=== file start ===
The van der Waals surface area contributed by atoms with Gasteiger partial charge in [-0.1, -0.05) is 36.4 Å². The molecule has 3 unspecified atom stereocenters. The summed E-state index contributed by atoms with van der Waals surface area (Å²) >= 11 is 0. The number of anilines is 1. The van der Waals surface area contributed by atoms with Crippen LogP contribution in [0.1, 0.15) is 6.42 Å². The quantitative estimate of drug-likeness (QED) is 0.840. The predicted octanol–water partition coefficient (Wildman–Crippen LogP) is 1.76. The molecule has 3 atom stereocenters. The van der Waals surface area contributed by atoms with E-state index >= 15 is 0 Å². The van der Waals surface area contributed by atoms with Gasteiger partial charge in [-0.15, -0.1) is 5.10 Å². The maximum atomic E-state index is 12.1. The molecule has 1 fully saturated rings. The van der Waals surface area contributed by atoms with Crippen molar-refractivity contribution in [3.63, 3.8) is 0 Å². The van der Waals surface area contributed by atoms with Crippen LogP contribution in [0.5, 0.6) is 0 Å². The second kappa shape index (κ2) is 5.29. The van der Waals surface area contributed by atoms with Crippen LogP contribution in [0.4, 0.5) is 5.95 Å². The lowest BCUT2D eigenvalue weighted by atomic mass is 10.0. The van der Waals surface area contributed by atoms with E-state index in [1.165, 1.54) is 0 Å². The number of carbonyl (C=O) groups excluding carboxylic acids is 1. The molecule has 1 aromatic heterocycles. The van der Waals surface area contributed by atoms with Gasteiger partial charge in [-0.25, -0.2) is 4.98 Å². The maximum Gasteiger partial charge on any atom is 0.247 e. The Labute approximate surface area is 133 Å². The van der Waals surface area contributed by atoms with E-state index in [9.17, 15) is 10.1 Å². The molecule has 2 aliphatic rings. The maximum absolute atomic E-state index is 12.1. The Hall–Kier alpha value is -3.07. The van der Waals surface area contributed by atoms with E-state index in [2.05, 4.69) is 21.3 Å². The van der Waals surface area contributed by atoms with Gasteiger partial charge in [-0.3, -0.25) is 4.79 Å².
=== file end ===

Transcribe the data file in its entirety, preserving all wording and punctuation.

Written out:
The van der Waals surface area contributed by atoms with Gasteiger partial charge in [-0.1, -0.05) is 36.4 Å². The molecule has 3 unspecified atom stereocenters. The summed E-state index contributed by atoms with van der Waals surface area (Å²) >= 11 is 0. The number of anilines is 1. The van der Waals surface area contributed by atoms with Crippen LogP contribution in [0.1, 0.15) is 6.42 Å². The quantitative estimate of drug-likeness (QED) is 0.840. The predicted octanol–water partition coefficient (Wildman–Crippen LogP) is 1.76. The molecule has 3 atom stereocenters. The van der Waals surface area contributed by atoms with E-state index >= 15 is 0 Å². The van der Waals surface area contributed by atoms with Gasteiger partial charge in [-0.15, -0.1) is 5.10 Å². The maximum atomic E-state index is 12.1. The molecule has 1 fully saturated rings. The van der Waals surface area contributed by atoms with Crippen molar-refractivity contribution in [3.63, 3.8) is 0 Å². The van der Waals surface area contributed by atoms with Crippen LogP contribution in [0.5, 0.6) is 0 Å². The second kappa shape index (κ2) is 5.29. The van der Waals surface area contributed by atoms with Crippen LogP contribution in [0.4, 0.5) is 5.95 Å². The lowest BCUT2D eigenvalue weighted by atomic mass is 10.0. The van der Waals surface area contributed by atoms with E-state index in [1.165, 1.54) is 0 Å². The number of carbonyl (C=O) groups excluding carboxylic acids is 1. The molecule has 1 aromatic heterocycles. The van der Waals surface area contributed by atoms with Gasteiger partial charge in [-0.25, -0.2) is 4.98 Å². The maximum Gasteiger partial charge on any atom is 0.247 e. The Labute approximate surface area is 133 Å². The van der Waals surface area contributed by atoms with E-state index in [9.17, 15) is 10.1 Å². The molecule has 2 aliphatic rings. The maximum absolute atomic E-state index is 12.1. The Hall–Kier alpha value is -3.07. The van der Waals surface area contributed by atoms with E-state index in [2.05, 4.69) is 21.3 Å². The van der Waals surface area contributed by atoms with Gasteiger partial charge in [-0.3, -0.25) is 4.79 Å².